Why do you need to verify blockchain addresses? We'll tell you with real examples.

In this article we will tell you why to check blockchain addresses using two real examples from our practice. Both examples are very unpleasant and do not be sure that this cannot happen to you.
Our company AML Crypto is engaged in investigating incidents related to cryptocurrencies, as well as developing solutions for independent analysis of blockchain transactions.

According to our research, less than 5% of crypto users check the blockchain addresses of their counterparties for risk factors. Some believe that personal acquaintance with the counterparty is enough, others believe that this is an unnecessary expense, and still others are mistaken in thinking that cryptocurrency is completely anonymous and verification is not needed, and still others simply did not think about it and did not pay attention to the constantly tightening regulatory requirements obliging crypto exchanges and other professional participants to check their clients and the history of the formation of their assets.

We will tell you two real stories that will help readers expand their views on this issue and try the situation on themselves.
Story №1
A user who purchased USDT from an exchange without KYC and encountered Tether blocking all of his USDT.

John (name changed) has significant assets in cryptocurrency. He regularly buys, trades, and uses cryptocurrencies to transact in the real world. Some time ago, he needed to make a payment to a counterparty in USDT. John logged into his Trust Wallet, where he had USDT on his blockchain address, but was unable to transfer funds. It turned out that Tether blocked his funds.

An analysis of the situation showed that John exchanged tokens for USDT through an exchanger without the mandatory [KYC] procedure (Know Your Customer). To increase anonymity, he used disposable mail and did not save transaction confirmations. The crypto exchanger sent John tokens, which, through a chain of transactions, turned out to be associated with the blockchain address involved in the fraud. As a result, suspicions of illegal activities spread to John. Now he is forced, with the help of lawyers and blockchain investigation specialists from AML Crypto, to prove to Tether that he is not involved in the “dirty” cryptocurrency and to achieve the unlocking of all his assets on the blockchain address.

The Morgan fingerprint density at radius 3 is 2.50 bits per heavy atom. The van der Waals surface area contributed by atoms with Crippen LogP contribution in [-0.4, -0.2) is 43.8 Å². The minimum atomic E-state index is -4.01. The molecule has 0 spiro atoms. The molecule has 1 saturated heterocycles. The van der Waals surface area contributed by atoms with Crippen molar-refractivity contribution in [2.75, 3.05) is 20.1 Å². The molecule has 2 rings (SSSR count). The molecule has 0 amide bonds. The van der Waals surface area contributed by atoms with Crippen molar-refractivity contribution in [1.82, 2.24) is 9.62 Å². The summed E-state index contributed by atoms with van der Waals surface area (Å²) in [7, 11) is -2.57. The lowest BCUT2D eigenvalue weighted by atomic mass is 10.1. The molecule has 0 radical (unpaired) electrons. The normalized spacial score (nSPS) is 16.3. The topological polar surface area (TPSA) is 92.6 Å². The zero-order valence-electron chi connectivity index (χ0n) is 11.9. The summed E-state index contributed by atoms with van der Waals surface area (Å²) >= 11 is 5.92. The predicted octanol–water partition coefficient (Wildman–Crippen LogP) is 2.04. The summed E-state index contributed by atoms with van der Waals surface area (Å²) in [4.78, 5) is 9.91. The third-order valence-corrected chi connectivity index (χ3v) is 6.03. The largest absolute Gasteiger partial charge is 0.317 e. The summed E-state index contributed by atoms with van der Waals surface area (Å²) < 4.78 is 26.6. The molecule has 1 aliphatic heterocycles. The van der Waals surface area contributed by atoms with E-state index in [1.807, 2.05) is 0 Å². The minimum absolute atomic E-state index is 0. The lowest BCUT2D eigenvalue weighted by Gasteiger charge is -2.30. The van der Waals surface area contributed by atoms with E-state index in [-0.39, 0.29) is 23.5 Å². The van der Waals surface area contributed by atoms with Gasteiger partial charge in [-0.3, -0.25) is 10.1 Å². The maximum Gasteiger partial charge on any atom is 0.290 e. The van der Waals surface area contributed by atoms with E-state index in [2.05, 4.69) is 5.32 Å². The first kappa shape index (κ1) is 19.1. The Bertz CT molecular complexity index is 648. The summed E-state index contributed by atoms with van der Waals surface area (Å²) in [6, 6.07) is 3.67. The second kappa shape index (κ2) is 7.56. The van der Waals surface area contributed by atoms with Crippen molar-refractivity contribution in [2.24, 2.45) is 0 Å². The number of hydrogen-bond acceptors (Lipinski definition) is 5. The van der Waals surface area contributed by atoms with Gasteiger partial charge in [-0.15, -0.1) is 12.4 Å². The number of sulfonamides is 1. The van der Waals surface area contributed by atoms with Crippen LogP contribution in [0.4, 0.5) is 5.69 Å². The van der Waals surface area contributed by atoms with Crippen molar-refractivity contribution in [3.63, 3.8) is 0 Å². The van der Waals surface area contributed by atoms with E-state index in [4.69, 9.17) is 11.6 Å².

Story №2
A user who used the exchange's deposit address to accept payments and encountered account blocking.

Helen (name changed) actively uses one of the largest exchanges - Binance. For convenience, when receiving funds from other people, she immediately provided her deposit address to the exchange in order to avoid unnecessary commissions for transfers.

After receiving funds from a counterparty again, her entire account was frozen. Binance technical support noted that the sent bitcoins were high-risk funds and demanded clarification of their origin. Even an explanation that a third-party contractor sent the funds as part of payment for work turned out to be insufficient to unblock the account.

Specialists from AML Crypto found that the source of funds was associated with blockchain addresses associated with illegal activities and included in the criminal case. The saddest thing for Ilona was that the problem was not even with the direct sender of the funds, but with their origin. The “dirty” tokens passed through 7 intermediate addresses before ending up at Helen’s deposit address, but due to the transit nature of the intermediate addresses, they retained their toxicity.
Such blockings are no longer uncommon in the modern crypto world. This is the result of the development of analytical tools and tightening regulatory requirements, which force crypto exchanges and exchangers to check the history of the origin of funds and identify clients. The blocking can be either temporary or permanent, and the unblocking process, even with the client’s full openness, can take many months, or even years.

The key point in determining risk factors is not the sender of funds, but the source of these funds! In other words, if Olya received funds from the exchange and then sent them to Vasya, Vasya’s funds will be considered to be of “Exchange” origin, and not “funds of a user unknown to the exchange,” until he proves otherwise.

Always check your counterparties. To verify blockchain addresses, you can use specialized services such as Btrace. We wish you safe counterparties and successful transactions!
Check blockchain address using Btrace
In seconds, determine the risk level of the counterparty’s address, find out the source of his funds and make an informed decision about interacting with him.




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